27/02/2022 | Writer: Doğukan Karahan
Doğukan Karahan's "Inclusive social work under the effect of the pandemic" article is on the air today in our #forequality file!
In these recent years when we talk about health issue more than before the pandemic period, we had the opportunity to see together again how social work is a professional discipline whose value has not yet been realized, but which is also essential. I hope that I will touch on why this is an opportunity, how a global pandemic has connected with social work, and how this situation affects transgender people, a disadvantaged group.
A Brief Overview of Social Work
In its simplest form, social work is a professional discipline and a scientific field that puts forward a systematic work to equate individuals and/or groups that are disadvantaged in the society - together with public resource-supported practices - with the individuals and/or groups that are in advantageous position in the society together. When we look at the historical adventure of social work, we see that a culture of solidarity that develops over the beliefs and values that people have has changed over the years and emerged as a scientific field and a professional discipline. The practices that can be considered as the beginning of social work for every geography and culture of the world and their history have differences as well as similarities. In addition, it should not be overlooked that there is an equalization practice within the systemic work that social work puts on the relationship of the individual and the groups with their environment. Another thing that has formed the basis of social work practices that have come to the present day since social work emerged as a discipline has been its approach to sustainability and human life as a whole. This situation has turned into social policies with protective and preventive measures aimed at improving the situation(s) that reveal the disadvantage. This is one of the most important aspects that distinguishes social work from moral aid, support and philanthropy today and in the past.
Groups defined as disadvantaged in each society may differ from each other, and this may be related to the dynamics of that community and the way it defines these people.
If we make a definition for this article, disadvantaged groups can be defined as people who have limited or no chance to use public resources and participate in social life compared to other people. Although it is possible to count these groups as women, children, the elderly, the disabled, refugees, immigrants, LGBTI+s in the geography we live in today, in the shadow of the social problems people experience, their age, sexual orientation and gender identity, as well as their religious beliefs, ethnic identities, they may become disadvantaged due to the cultural values they adopt, social status and many other variables. For this reason, the concept of disadvantaged groups can also be defined as anyone who is outside the hegemony established by the existing power holders and who suffers from this established hegemonic system.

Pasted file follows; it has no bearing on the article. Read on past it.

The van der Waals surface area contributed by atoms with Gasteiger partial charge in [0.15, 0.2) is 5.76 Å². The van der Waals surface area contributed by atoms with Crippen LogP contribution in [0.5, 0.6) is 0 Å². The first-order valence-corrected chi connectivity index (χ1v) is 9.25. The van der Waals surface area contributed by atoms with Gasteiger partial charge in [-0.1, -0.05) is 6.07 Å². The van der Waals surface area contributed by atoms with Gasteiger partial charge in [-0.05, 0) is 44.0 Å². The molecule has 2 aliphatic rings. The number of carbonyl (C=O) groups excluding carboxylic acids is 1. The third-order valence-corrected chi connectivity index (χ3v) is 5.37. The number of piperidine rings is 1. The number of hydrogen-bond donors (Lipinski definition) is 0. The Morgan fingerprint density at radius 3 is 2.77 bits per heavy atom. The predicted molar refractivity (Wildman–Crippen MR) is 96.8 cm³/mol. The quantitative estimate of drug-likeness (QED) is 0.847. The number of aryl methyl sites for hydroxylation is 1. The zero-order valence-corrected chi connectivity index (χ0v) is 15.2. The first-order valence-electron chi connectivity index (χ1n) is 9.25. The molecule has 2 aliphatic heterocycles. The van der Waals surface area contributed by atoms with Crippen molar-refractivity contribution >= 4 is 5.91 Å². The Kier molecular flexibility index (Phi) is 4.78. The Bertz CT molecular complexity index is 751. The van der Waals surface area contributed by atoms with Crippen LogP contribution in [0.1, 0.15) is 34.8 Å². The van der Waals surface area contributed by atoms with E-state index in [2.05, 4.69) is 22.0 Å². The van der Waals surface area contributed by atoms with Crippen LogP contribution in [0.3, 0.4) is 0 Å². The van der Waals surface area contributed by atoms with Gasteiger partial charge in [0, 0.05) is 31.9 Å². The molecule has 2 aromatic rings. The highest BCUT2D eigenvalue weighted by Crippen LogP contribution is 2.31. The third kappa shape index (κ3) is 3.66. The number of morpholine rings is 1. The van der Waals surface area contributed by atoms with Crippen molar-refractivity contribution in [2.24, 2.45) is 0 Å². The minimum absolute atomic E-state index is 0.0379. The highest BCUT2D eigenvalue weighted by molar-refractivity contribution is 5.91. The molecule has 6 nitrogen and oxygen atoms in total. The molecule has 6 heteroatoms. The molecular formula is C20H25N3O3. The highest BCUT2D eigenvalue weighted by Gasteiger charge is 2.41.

From this point of view, considering the variables of the geography we live in, Kurds and Alevis can quickly take their place among disadvantaged groups.
The way the Social Work discipline works with disadvantaged groups is very diverse, as it approaches people and their lives as a whole. Basic topics such as access to health services, housing, employment, participation in education, access to justice, participation in social life constitute the main fields of study. The state of health and well-being, which is considered to fall within the working area of Medical and Psychiatric Social Work, has been defined by the World Health Organization as "a state of complete physical, mental and social well-being, not merely the absence of disease." And this can shed light on where we can get the basis of micro, mezzo and macro studies to be done while considering the individual with his/her environment. For this reason, ensuring the high benefits in the above-mentioned work areas and making the state of well-being sustainable will play a major role in the emergence of a healthy person. Therefore, health is a component of all forms and fields of work.
In this definition, where the state of being healthy and the state of well-being appear as two intertwined concepts, the fact that there are too many variables that can affect the well-being opens up space for critical thoughts on the definition, but the fact that there are many variables on an individual basis that can affect the well-being is not a variable that affects the state of being healthy. (Lotfi, 2019).
Social work has to work with the intersections of these disadvantages and variables that affect well-being. Just because one person belongs to a disadvantaged group does not mean that another person will be like that. Of course, a person can be both a woman, a refugee and a disabled person, in this case, well-being can only be achieved by working in more than one field at the same time. These intersections become unique with each person. After all, the personal is political and social work is for everyone.